(via Pinterest)
I wanted to give up today.
Just yesterday, I was overwhelmed by God's goodness; how he was bringing me joy through the pain, but today? Today I could not find that joy. I even searched through my closet for it (well, actually for a prodigal cat). I overslept today, and I still woke up feeling weary to my bones. My head was pounding uncomfortably, my hands were feeling more than their usual ache, and instead of thinking to myself, "Well, I obviously needed the extra rest," I just felt guilt. I condemned myself, saying that if I'd have gotten up on time, I wouldn't have had to watch my niece in my pajamas; that if I were more responsible, I would have gotten ready and have done all the household duties before she even got here; that everything that went wrong was somehow my fault.
And now, I plug in my earbuds and tune Spotify to something that isn't the "you deserve more" commercials coming from the Christmas radio station that is blaring downstairs, because today, I feel like I deserve nothing. This is true, though. I am completely and utterly depraved in every way. You won't be hearing any prosperity message for me. But today, I found myself in the opposite extreme. Tell me if you know, where in the Bible does it say that since we "all have sinned and fall short of the glory of God" (Romans 3:23), and so ... we all must tell ourselves every day how very worthless we are? It just doesn't make sense. In fact, the real answer comes later in the same book:
"There is therefore now no condemnation for those who are in Christ Jesus. For the law of the Spirit of life has set you free in Christ Jesus from the law of sin and death." (Romans 8:1-2)
I don't know about you, but I need to hear that daily. Read it again. We have no condemnation. The devil can say what he likes. People will say what they will. None of that matters, so long as in our soul, we comprehend this radical truth: no matter how messed up we are, no matter how many times we've fallen back into sin, no matter how late we sleep in, how depraved we are ... He still loves us with a love that brings life to the dead, that brings hope to the hopeless, joy to the despairing ... salvation to the shame-filled sinner.
I cannot wrap my mind around this. It is so easy to picture Christ dying for the saints; for those people who never seem to mess up and just reflect Him with every ounce of their being ... but He died for the sinners; the sinners inside each of us. He died for the very people who mocked His name; the ones who spit on Him in His hours of incomprehensible pain, agony, and sacrifice. As His very Father looked away, Jesus poured out His life and blood to save the ones who wanted Him dead. The beauty of this reality is blinding, breathtaking, painful.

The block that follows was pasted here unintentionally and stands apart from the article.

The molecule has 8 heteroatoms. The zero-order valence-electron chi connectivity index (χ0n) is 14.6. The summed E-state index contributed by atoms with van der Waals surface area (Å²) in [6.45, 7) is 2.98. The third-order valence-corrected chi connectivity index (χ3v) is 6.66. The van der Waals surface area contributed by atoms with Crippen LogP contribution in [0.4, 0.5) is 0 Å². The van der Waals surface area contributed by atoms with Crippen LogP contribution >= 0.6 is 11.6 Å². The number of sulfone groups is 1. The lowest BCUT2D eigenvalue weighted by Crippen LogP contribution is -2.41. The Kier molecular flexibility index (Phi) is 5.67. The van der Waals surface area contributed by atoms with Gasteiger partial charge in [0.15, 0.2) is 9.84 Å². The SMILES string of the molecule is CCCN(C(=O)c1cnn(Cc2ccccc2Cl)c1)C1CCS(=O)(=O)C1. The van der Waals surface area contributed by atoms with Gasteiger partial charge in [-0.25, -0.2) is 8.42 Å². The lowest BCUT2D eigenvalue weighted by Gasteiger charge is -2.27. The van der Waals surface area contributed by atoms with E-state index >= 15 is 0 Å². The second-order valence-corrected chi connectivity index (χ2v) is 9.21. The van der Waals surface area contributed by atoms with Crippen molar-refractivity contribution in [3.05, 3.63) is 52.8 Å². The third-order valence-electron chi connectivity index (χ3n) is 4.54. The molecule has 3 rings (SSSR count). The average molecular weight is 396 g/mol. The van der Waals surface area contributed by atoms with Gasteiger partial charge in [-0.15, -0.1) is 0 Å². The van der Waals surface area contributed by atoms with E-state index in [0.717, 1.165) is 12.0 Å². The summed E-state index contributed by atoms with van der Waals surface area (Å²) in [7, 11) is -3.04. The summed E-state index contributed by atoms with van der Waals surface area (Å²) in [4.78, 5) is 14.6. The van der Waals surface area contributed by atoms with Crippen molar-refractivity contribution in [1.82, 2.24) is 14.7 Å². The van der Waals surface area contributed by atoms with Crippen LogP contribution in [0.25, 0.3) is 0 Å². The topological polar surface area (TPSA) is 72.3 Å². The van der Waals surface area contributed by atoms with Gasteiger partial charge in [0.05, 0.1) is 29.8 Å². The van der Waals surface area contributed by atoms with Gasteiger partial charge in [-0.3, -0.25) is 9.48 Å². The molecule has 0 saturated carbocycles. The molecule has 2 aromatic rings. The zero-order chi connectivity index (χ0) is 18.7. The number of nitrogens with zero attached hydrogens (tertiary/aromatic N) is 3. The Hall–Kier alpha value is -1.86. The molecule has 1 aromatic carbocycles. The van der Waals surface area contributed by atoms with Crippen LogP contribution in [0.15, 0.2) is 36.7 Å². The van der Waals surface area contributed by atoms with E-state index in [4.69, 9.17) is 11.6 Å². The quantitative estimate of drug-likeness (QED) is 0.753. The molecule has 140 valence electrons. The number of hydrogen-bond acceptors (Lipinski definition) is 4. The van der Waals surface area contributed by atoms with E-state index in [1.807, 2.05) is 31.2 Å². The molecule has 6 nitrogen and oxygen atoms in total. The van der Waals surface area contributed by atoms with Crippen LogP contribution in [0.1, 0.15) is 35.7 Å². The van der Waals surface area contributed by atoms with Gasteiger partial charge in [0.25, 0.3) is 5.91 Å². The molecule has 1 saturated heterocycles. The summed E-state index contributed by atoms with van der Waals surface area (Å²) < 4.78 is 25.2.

So when the voices in your life tell you you're not worth it, know that they. are. wrong. Because the One who knows everything you've ever done; the only One who knows every one of your deepest darkest secrets, wounds, and fears; knows how depraved you really are ... is the very One that says you are in fact worth it; worth Him giving up His very last breath. So tell those voices that. Because there's nothing they could say that could ever change how much He loves you, because He couldn't possibly love you any more.

Tuesday, December 17, 2013


(via Pinterest)
I had wanted to use that word in the title of this blog. It sounded so right, and yet, no word I paired with it seemed to make sense, and one would feel quite silly having a blog named just "Sacred." It makes sense to me though, looking back with the retrospect of only a few days. This week has been impossibly beautiful. I know, I know, "nothing is impossible with God," (Luke 1:37) but that's how it happened. He happened, and suddenly, the ugliness of my week became a sacred and lovely thing. Everything that I once based my emotions on went wrong this week (well, not everything, but you get my point). I had the worst joint pain I can remember. My closest friend was extremely busy (that alone used to decide how happy I was going to be). I "had" to go to my least favorite store. A day of my babysitting job, which I absolutely love, was cancelled. I had to make bread; one of the most joint-taxing things I can do. The list just went on and on! On paper, my week was the worst. That's what struck me as I was keeping track of it in my journals. As I wrote down every pain, every disappointment and frustration, I was smiling. Smiling. How crazy is that?
It is no mystery to me, why my week feels so wonderful in all of that unpleasantness. He was caring for me; teaching me. It wasn't that I was doing anything different. I wasn't intentionally reacting to stress any differently. I hadn't utilized some breakthrough Pinterest method that made one feel happier. I wasn't getting extra Vitamin D. I have been letting the outside cat sleep on my bed and lap this week ... but that wasn't it. No sweet cat, hot cup of tea, heartwarming book, caring friend, or long bath could ever bring the "peace that transcends all understanding" (Philippians 4:7). I have been praying desperately for this peace for such a long time. To understand what I feel now, you need to know what I felt before.